STARS Patient Information
My name is Steve, I'm 29 years old, live in Walsall and I have Reflex Anoxic Seizures.
It all started many, many moons ago, back when I was a child (around five years old). I was watching a documentary on the TV about eye surgery which showed a scalpel and a surgeon performing an operation. I remember sitting there feeling my toes tingle. The next thing I knew I was outside on the patio waking up and feeling horrible. I was very confused and so were my parents at the time.
When I turned eight and was in Junior School, something happened that changed my life. It was time for the MMR jabs; my friends and I were lining up acting like we were not phased one bit. It was my turn next, my sleeve was rolled up, my arm was wiped and then a sudden shooting pain and before I knew it I was walking back to class. The lingering feeling and all my friends talking about it got me thinking more and more in my class. All of a sudden my feet started to tingle; I thought to myself “I have experienced this before”. The feeling then crept up my legs numbing my lower half, I started to sweat and feel very nauseous. I stood up out of my chair and shouted "Sir, I feel sick", my teacher at the time said "right, go to the toilet then Steven”.
I started walking to the door, feeling dizzy and noticed my vision began to go ‘hexagon’ shaped. I opened the door and almost got to the stairs, then a sudden life draining feeling took over, my vision went into tunnel vision, I could not breathe, my whole body went numb. I reached my hand out to hold onto the stairs, and then all I can remember was black.
I came around but not fully. I felt I had run the marathon. I had no energy, I felt awful, and words still to this day cannot describe it. I was surrounded by two nurses and paramedics. I thought to myself “what is going on?” I could only just about make out their voices even though they were right next to me. I was then given an injection and I did not feel anything. It was not long until I felt awful again. One of the nurses said "you’re a good boy hang on". At this point I thought she was an angel who had come to save me. The nurse then turned round and said "ok Steven, this is going to hurt a little" and I was given another injection in my arm. It took about five seconds and my energy came flooding back to me. Five minutes later I was in a wheel chair talking about if I was going to become famous now?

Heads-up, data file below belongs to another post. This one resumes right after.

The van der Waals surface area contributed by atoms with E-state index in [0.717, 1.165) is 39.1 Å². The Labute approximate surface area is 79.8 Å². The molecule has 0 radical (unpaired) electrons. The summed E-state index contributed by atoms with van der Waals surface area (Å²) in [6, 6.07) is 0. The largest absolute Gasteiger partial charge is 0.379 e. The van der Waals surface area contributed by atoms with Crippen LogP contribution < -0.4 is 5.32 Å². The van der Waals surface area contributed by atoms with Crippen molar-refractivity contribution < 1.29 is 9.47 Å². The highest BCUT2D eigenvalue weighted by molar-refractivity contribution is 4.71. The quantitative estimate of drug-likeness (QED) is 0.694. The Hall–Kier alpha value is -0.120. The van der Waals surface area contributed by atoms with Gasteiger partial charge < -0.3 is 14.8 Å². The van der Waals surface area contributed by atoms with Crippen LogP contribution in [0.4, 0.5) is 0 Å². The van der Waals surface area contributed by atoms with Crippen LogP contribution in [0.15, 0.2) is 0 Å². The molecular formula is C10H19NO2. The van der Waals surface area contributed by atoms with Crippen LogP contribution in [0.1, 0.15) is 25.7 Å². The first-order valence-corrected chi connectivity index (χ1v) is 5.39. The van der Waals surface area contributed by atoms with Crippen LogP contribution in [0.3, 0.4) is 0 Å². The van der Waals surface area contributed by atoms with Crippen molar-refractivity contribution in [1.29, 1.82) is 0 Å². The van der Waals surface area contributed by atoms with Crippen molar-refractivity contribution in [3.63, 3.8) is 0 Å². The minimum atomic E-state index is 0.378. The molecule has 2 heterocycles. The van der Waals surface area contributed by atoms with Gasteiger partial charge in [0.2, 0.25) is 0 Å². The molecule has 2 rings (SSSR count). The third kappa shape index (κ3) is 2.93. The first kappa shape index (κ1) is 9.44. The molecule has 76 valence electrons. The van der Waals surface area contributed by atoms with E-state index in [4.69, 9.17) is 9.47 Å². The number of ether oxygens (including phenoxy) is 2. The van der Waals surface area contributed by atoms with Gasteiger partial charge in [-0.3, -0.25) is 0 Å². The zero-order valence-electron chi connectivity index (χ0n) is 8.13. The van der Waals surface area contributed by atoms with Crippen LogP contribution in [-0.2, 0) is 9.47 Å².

I later found out the doctors thought I had an allergic reaction to the MMR jab. All was forgotten.
Fast forward and I'm now eleven years old. I happened to break my wrist and it had come to the day of having the cast removed. A nurse came over and pulled out a circular saw; I was instantly scared stiff, but the nurse calmed me down. As she started to cut the cast of me, it happened again. I woke up in a bed with four nurses around me. This time they wanted to know what happened and took two blood tests, only for me to have that same feeling around eight times during the process. It was a long day!
Two weeks later I was seeing a specialist in Walsall who was there at the time who said she had a feeling as to what the problem may be. She was very helpful and referred me to Birmingham Children's Hospital. When I arrived there was a table waiting for me, so they could perform a TTT (Tilt Table Test). While having the TTT I felt the feeling again. I said "It is coming, stop stop now." As the nurse lowered the table I felt better. Once the recordings had been looked at they explained to my mother what the diagnosis was…reflex anoxic seizures.
I don’t believe anyone would say it is easy; it is very hard. One thing I have learnt over the years is to not let it stop me. It is a hurdle but I don't let it stop me trying new things. STARS has helped me a lot in finding people like myself, and learning how people cope. Many years ago, Trudie herself helped me by giving me a lot of advice.
Just remember there are many people struggling with RAS, we have to learn to overcome it and live life like we should.